Here s is the stop distance in pips at which you double the position size. So, with 256 lots (micro lots), and a stop loss of 40 pips, closing at the 8th stop level would give a maximum loss of 10,200 pips. Closing at the 9th stop level would give a loss of 20,440 pips.
Tip Work out the average number of trades you can handle before a loss – use the formula 2Legs+1. So in the example here that’s just 29, or 512 trades. So after 512 trades, you’d expect to have a string of 9 losers given even odds. This would break your system.
You can use the lot calculator in the Excel workbook to try out different trade sizes and settings.
The best way to deal with drawdown is to use a ratchet system. As you make profits, you should incrementally increase your lots and drawdown limit. For example, see the table below.
|Iteration #||Realized equity||Drawdown allowed||Profit|
Table 5: Ratcheting up the drawdown limit as profits are realized.
This ratchet is demonstrated in the trading spreadsheet. You just need to set your drawdown limit as a percentage of realized equity.
Warning Since Martingale trading is inherently risky your capital at risk shouldn’t ever exceed 5% of your account equity. See the money management section for more details.
Decide On an Entry Signal
The system still needs to be triggered some how to start buying or selling at some point. Any effective buy/sell signal can be used but the better it is, the better the strategy will work, and the lower the drawdown.
In the examples here I’m using a simple moving average. When the rate moves a certain distance above the moving average line, I place a sell order. When it moves below the moving average line, I place a buy order. This system is trading false break-outs, also known as “fading”.
In my system, I’m using the 15 point moving average (MA) as my entry signal. The length of moving average you choose will vary depending on your particular trading time frame and general market conditions.
This is a very simple, and easily implemented triggering system. There are more sophisticated methods you could try out. For example, divergences, using the Bollinger channel, other moving averages or any technical indicator.
Strong breakout moves can cause the system to reach the maximum loss level. So trading near to key support/resistance areas, in volatility squeezes, and before data releases should be minimized as far as possible.
For more details on trading setups and choosing markets see the Martingale eBook.
Set the Take Profit and Stop Loss
The next two points to think about are
- When to double-down – this is your virtual stop loss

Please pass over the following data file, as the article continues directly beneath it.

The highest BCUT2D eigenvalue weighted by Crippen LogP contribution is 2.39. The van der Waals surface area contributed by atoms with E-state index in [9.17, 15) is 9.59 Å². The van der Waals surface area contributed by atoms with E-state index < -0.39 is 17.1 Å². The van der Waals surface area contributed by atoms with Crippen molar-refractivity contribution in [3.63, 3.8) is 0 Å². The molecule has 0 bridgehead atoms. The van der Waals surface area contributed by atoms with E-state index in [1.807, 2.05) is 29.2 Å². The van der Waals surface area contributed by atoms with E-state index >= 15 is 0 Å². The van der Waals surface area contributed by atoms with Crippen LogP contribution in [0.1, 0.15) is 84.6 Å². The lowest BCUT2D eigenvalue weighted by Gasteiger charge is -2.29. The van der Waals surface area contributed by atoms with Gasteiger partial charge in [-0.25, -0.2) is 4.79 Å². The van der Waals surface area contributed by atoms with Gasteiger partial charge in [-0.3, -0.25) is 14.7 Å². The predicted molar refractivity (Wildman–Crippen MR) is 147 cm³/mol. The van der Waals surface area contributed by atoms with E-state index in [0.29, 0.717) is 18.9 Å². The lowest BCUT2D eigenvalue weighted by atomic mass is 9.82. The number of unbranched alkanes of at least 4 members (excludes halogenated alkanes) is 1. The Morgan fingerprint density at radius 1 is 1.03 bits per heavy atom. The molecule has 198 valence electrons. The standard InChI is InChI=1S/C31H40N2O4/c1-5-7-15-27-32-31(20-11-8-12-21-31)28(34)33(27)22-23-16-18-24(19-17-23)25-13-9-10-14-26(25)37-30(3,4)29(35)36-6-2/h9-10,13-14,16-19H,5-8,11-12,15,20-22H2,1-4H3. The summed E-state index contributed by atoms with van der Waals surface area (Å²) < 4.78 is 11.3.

- When to close – your “take profit level”
When to double-down – this is a key parameter in the system. The “virtual” stop loss means you assume at that point the trade has gone against you. It’s a loser. So you double your lots.
Choose too small a value and you’ll be opening too many trades. Too big a value and it impedes the whole strategy.
The value you choose for your stops and take profits should ultimately depend on the time-frame you’re trading and the volatility. Lower volatility generally means you can use a smaller stop loss. I find a value of between 20 and 70 pips is good for most situations.
When to close Trades in Martingale should only be closed when the “entire system” is in profit. That is, when the net profit on the open trades is at least positive. As with grid trading, with Martingale you need to be consistent and treat the set of trades as a group, not independently.
A smaller take profit value, usually around 10-50 pips, often works best in this setup.
There are a couple of reasons for this.
- A smaller take profit level has a higher probability of being reached sooner so you can close while the system is profitable.
- The profit gets compounded because the lots traded increase exponentially. So a smaller value can still be effective.
Using a smaller take profit doesn’t alter your risk reward. Although the gains are lower, the nearer win-threshold improves your overall trade win-ratio.
The table below shows my results from 10 runs of the trading system. Each run can execute up to 200 simulated trades. I started with a balance of $1,000 and drawdown limit 100% of that amount. The drawdown limit is automatically ratcheted up or down each time the realized P&L changes.
|Run #||Profit||Run. Balance||Drawdown limit||Worst drawdown||Return|
Table 6: Simulation results from the spreadsheet.
My final balance was $1,796 which gives an overall return of 79.6% on the initial starting amount.
The chart below shows a typical pattern of incremental profits. The orange line shows the relatively steep drawdown phases.
The spreadsheet is available for you to try this out for yourself. It is provided for your reference only. Please be aware that use of the strategy on a live account is at your own risk.
Pros and Cons of Martingale
Why Use It:
- It has a well defined set of trading rules that can be easily followed or programmed as an Expert Advisor.
- It has a statistically computable outcome with respect to profits and drawdowns.
- When applied correctly it can achieve an incremental profit stream.
- You don’t need to be able to predict the market direction.
Why Avoid It:
- Averaging down is a strategy of avoiding losses rather than seeking profits.
- Martingale doesn’t increase your odds of winning. It just delays losses – for a long time if you’re lucky.
- It relies on assumptions about random market behavior which are not always valid. Markets do behave irrationally.
- The risk exposure increases exponentially, while the profits increase linearly.
- It can potentially run up catastrophic losses in practice because nobody has an unlimited amount of money.
- The risk v.s reward is balanced, but because the loss comes in one big hit it can be unacceptable.
For more information on Martingale see our eBook.